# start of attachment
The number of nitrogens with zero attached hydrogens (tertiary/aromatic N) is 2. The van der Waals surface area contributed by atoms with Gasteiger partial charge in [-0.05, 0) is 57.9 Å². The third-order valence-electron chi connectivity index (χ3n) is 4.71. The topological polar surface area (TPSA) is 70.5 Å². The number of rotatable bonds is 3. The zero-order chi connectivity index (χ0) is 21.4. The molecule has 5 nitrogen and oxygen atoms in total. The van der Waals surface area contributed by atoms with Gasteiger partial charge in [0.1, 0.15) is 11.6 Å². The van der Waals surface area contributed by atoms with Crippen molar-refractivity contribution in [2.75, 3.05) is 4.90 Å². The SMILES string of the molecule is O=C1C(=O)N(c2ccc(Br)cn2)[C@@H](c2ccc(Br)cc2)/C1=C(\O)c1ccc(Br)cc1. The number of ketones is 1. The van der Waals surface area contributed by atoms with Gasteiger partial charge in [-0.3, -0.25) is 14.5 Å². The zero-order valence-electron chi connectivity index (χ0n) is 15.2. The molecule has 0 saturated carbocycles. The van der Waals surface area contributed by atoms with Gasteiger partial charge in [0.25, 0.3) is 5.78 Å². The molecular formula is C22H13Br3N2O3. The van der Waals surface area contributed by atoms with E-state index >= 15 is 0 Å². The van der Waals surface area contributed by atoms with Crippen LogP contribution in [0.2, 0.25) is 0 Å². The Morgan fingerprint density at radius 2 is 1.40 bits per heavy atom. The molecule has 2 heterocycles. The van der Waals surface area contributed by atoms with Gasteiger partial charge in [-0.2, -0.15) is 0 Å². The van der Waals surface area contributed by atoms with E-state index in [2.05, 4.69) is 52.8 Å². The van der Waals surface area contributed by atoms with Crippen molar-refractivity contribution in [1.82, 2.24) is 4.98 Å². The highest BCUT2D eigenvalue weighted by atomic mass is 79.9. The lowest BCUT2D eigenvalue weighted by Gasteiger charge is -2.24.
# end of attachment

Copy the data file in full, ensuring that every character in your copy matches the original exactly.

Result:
The number of nitrogens with zero attached hydrogens (tertiary/aromatic N) is 2. The van der Waals surface area contributed by atoms with Gasteiger partial charge in [-0.05, 0) is 57.9 Å². The third-order valence-electron chi connectivity index (χ3n) is 4.71. The topological polar surface area (TPSA) is 70.5 Å². The number of rotatable bonds is 3. The zero-order chi connectivity index (χ0) is 21.4. The molecule has 5 nitrogen and oxygen atoms in total. The van der Waals surface area contributed by atoms with Gasteiger partial charge in [0.1, 0.15) is 11.6 Å². The van der Waals surface area contributed by atoms with Crippen molar-refractivity contribution in [2.75, 3.05) is 4.90 Å². The SMILES string of the molecule is O=C1C(=O)N(c2ccc(Br)cn2)[C@@H](c2ccc(Br)cc2)/C1=C(\O)c1ccc(Br)cc1. The number of ketones is 1. The van der Waals surface area contributed by atoms with Gasteiger partial charge in [-0.3, -0.25) is 14.5 Å². The zero-order valence-electron chi connectivity index (χ0n) is 15.2. The molecule has 0 saturated carbocycles. The van der Waals surface area contributed by atoms with Gasteiger partial charge in [0.25, 0.3) is 5.78 Å². The molecular formula is C22H13Br3N2O3. The van der Waals surface area contributed by atoms with E-state index >= 15 is 0 Å². The van der Waals surface area contributed by atoms with Crippen LogP contribution in [0.2, 0.25) is 0 Å². The Morgan fingerprint density at radius 2 is 1.40 bits per heavy atom. The molecule has 2 heterocycles. The van der Waals surface area contributed by atoms with Gasteiger partial charge in [-0.2, -0.15) is 0 Å². The van der Waals surface area contributed by atoms with E-state index in [2.05, 4.69) is 52.8 Å². The van der Waals surface area contributed by atoms with Crippen molar-refractivity contribution in [1.82, 2.24) is 4.98 Å². The highest BCUT2D eigenvalue weighted by atomic mass is 79.9. The lowest BCUT2D eigenvalue weighted by Gasteiger charge is -2.24.